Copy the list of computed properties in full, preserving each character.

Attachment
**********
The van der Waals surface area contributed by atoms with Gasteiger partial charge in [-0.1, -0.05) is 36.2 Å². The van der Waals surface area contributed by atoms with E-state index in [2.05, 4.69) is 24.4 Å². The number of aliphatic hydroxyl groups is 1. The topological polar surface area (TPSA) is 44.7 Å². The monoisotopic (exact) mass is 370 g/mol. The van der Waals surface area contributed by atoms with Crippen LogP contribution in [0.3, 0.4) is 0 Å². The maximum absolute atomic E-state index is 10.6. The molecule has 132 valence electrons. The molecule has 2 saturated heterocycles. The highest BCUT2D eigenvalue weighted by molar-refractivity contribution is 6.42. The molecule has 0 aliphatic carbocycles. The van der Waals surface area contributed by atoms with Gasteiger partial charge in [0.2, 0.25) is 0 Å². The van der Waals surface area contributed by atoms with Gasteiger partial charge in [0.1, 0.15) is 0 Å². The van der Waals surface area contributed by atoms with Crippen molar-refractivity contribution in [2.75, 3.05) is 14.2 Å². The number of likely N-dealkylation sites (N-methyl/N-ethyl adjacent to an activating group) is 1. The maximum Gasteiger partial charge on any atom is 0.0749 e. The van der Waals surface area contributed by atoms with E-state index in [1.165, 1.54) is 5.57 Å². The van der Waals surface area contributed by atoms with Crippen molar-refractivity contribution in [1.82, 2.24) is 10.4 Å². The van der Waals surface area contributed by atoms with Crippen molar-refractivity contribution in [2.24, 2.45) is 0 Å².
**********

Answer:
The van der Waals surface area contributed by atoms with Gasteiger partial charge in [-0.1, -0.05) is 36.2 Å². The van der Waals surface area contributed by atoms with E-state index in [2.05, 4.69) is 24.4 Å². The number of aliphatic hydroxyl groups is 1. The topological polar surface area (TPSA) is 44.7 Å². The monoisotopic (exact) mass is 370 g/mol. The van der Waals surface area contributed by atoms with Crippen LogP contribution in [0.3, 0.4) is 0 Å². The maximum absolute atomic E-state index is 10.6. The molecule has 132 valence electrons. The molecule has 2 saturated heterocycles. The highest BCUT2D eigenvalue weighted by molar-refractivity contribution is 6.42. The molecule has 0 aliphatic carbocycles. The van der Waals surface area contributed by atoms with Gasteiger partial charge in [0.2, 0.25) is 0 Å². The van der Waals surface area contributed by atoms with Gasteiger partial charge in [0.1, 0.15) is 0 Å². The van der Waals surface area contributed by atoms with Crippen molar-refractivity contribution in [2.75, 3.05) is 14.2 Å². The number of likely N-dealkylation sites (N-methyl/N-ethyl adjacent to an activating group) is 1. The maximum Gasteiger partial charge on any atom is 0.0749 e. The van der Waals surface area contributed by atoms with E-state index in [1.165, 1.54) is 5.57 Å². The van der Waals surface area contributed by atoms with Crippen molar-refractivity contribution in [1.82, 2.24) is 10.4 Å². The van der Waals surface area contributed by atoms with Crippen molar-refractivity contribution in [2.24, 2.45) is 0 Å².